- of course you may want to see what's happening at viaf.org and the person authorities published at the French national library [4]

But I'm not sure whether there are very detailed frameworks for names in these...

Best,

Antoine Isaac

PS: Europeana may register to your list. We've got quite some WWI-related stuff, too.

[1] http://www.w3.org/2005/Incubator/lld/XGR-lld-vocabdataset/#Metadata_Element_Sets
[2] http://rdvocab.info/ElementsGr2/
[3] https://wiki.d-nb.de/display/LDS
[4] http://data.bnf.fr/semanticweb-en

> Hi Rob,
>
> Good to hear of your work in this area. We've currently been working on exposing the WWI data concerning New Zealand personnel, and have a rich dataset containing the details of around 110,000 New Zealand personnel that embarked to take part in WWI.
>
> This dataset has been published online in a non-linked-data format (e.g. http://muse.aucklandmuseum.com/databases/cenotaph/35181.detail) however we're now doing the work to allow the data contained in this dataset to be queried using a SPARQL end-point (though we're still a few weeks from being able to make this publicly available).
>
> Regarding your question about mark-up and representation of personal names (or Authority Control, as it is termed in the world of libraries and archives), there are a number of standards out there which are of some use in this area, but perhaps the most useful are:
>
> 1. Metadata Authority Description Schema (MADS): http://www.loc.gov/standards/mads/
> Maintained by the Library of Congress and now available in RDF, this standard has proven a little problematic in that it doesn't model all the elements and attributes that you would ideally want, and is perhaps a little too-closely focused on the needs of the library sector.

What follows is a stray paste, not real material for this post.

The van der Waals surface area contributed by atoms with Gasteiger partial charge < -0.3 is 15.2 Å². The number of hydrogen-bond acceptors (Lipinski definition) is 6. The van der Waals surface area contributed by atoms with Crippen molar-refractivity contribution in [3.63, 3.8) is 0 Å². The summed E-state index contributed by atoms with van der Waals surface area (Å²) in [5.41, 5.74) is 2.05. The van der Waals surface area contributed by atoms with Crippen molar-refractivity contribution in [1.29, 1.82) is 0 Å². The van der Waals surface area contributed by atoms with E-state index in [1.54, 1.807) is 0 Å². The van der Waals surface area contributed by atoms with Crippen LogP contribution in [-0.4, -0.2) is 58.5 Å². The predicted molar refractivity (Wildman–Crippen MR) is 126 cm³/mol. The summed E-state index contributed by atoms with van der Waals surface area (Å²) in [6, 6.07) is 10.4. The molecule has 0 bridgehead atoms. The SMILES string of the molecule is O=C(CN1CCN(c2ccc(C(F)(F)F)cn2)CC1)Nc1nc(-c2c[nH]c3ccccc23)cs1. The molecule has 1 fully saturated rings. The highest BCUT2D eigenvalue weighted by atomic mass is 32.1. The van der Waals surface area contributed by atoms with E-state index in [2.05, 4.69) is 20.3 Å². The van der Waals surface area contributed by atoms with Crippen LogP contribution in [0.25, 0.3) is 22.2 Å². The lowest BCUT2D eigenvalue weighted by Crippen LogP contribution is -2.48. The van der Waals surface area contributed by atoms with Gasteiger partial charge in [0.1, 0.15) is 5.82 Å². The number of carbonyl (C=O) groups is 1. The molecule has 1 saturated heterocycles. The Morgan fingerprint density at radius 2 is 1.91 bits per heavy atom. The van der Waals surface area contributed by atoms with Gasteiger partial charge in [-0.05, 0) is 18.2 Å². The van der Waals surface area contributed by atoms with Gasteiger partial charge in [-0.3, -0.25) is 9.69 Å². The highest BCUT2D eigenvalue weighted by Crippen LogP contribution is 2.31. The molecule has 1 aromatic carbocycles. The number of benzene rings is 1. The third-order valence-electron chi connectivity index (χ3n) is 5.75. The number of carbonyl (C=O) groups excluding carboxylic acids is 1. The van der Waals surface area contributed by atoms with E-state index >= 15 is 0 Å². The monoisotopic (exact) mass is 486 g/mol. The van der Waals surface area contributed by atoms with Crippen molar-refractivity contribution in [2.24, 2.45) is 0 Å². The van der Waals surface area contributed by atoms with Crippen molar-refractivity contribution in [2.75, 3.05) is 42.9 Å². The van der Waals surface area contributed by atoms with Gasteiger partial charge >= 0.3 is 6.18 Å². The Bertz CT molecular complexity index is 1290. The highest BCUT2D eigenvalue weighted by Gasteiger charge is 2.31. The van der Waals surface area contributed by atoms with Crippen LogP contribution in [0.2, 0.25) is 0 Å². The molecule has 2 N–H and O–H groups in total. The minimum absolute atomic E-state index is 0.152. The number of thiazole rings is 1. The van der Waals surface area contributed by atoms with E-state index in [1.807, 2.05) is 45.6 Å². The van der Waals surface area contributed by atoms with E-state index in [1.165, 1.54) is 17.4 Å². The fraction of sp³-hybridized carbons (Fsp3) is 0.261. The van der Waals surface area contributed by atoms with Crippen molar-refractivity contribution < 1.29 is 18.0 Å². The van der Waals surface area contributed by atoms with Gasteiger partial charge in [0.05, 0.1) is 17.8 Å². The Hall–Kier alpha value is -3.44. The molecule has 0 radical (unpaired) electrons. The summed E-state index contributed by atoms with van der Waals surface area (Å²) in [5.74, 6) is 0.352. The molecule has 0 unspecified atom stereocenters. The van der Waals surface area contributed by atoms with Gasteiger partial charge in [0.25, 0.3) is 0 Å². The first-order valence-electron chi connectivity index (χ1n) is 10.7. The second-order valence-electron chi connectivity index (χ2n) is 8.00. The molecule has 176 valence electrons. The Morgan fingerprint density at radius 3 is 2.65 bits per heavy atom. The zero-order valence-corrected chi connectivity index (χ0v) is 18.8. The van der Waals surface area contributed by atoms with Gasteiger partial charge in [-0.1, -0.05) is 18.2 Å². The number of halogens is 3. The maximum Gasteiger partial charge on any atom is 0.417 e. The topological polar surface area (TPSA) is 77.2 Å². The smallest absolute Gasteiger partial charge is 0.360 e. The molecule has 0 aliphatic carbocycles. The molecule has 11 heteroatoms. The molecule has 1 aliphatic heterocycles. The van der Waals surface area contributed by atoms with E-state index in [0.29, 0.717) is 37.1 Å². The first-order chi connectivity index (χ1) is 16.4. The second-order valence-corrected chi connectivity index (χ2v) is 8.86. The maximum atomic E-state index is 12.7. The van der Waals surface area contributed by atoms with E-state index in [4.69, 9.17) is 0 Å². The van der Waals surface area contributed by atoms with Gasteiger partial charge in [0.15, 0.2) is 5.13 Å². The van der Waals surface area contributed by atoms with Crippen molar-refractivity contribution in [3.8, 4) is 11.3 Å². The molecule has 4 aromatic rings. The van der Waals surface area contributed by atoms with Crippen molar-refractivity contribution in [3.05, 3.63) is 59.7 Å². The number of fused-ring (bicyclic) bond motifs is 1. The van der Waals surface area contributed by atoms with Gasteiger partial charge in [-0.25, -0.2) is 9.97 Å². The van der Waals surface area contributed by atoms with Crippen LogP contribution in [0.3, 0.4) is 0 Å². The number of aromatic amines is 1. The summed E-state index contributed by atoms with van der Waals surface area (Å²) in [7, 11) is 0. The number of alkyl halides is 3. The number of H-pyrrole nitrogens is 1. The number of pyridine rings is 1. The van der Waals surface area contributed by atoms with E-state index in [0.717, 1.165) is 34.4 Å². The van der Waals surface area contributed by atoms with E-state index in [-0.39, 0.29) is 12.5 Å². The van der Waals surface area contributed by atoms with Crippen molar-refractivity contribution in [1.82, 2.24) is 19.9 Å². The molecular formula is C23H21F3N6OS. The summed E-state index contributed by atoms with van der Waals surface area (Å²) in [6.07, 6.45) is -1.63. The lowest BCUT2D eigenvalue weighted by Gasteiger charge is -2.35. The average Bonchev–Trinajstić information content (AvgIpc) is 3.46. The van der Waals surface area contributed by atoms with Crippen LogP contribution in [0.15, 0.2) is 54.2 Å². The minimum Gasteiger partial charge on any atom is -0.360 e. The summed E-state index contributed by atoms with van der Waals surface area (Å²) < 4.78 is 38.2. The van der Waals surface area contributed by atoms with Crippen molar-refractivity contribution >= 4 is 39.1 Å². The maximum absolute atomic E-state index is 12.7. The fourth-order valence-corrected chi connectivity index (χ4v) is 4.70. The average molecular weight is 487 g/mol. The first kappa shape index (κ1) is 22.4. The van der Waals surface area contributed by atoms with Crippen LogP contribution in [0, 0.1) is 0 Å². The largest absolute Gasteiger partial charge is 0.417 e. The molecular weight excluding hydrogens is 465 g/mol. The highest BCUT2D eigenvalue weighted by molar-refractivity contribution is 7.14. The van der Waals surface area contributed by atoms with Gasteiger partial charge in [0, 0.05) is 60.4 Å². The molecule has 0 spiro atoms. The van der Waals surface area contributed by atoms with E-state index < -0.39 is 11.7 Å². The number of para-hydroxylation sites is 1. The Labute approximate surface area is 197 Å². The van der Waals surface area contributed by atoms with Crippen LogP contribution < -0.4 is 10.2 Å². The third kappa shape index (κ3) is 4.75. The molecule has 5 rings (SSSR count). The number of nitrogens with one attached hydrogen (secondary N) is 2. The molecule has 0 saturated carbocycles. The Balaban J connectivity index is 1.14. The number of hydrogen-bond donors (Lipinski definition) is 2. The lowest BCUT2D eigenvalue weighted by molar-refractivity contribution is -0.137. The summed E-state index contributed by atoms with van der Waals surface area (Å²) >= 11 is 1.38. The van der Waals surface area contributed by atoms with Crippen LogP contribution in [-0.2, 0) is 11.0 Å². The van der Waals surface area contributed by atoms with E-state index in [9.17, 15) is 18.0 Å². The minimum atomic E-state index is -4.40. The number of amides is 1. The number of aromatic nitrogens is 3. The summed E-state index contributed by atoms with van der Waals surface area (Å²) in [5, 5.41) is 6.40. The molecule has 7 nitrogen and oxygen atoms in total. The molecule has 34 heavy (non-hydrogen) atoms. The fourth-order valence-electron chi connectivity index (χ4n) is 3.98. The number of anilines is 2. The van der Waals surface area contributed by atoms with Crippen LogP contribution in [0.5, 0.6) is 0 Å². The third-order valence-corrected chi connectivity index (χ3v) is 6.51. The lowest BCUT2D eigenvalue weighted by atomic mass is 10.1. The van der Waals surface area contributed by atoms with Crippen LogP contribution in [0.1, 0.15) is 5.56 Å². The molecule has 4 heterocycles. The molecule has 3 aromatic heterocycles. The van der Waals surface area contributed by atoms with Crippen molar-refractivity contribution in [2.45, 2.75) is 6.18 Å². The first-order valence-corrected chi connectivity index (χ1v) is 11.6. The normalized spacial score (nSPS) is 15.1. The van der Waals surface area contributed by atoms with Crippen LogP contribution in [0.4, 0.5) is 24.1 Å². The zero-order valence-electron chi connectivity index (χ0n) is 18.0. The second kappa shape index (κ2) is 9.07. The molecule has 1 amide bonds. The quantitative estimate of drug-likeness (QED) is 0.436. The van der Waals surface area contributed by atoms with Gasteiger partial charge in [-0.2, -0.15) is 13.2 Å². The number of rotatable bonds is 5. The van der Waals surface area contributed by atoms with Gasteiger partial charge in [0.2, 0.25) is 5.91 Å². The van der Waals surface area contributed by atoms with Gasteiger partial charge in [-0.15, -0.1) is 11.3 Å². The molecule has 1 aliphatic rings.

>
> 2. Encoded Archival Context - Corporate Bodies, Persons, and Families (EAC-CPF): http://eac.staatsbibliothek-berlin.de/
> This standard is very promising, and tries I think to provide an alternative to some of the limitations of MADS, and has been adopted by the National Library of Australia for their People Australia project (https://wiki.nla.gov.au/display/peau/Home;jsessionid=1antlq1xi5x2g19hvtt1hs450h)
>
> 3. Entity Authority Toolset (EATS): http://code.google.com/p/eats/
> This has the advantage of being both a conceptual model and also an implementation (based on the Django framework), and is geared towards allowing authority control of any entity -- not only people and organizations, but other that you might want to control, e.g. ships, events, etc.
> It's only real downside is that the community behind it is rather small, and although well thought-out, it doesn't have significant institutional backing, unlike the others above.
>
> I'd suggest examining the three above systems -- they are more involved than FOAF, but that means that they also allow for the capture of richer data and relationships.
>
> At this stage, for the work we're doing with the WWI Cenotaph data we aren't using an authority control system, though it will become a consideration a we begin to link out to other collections.
>
> Regards,
>
> Jason Darwin
>
>
>
> On Sun, Feb 19, 2012 at 5:22 PM, Rob Warren <muninn....@gmail.com <mailto:muninn....@gmail.com>> wrote:
>
> Hi there,
>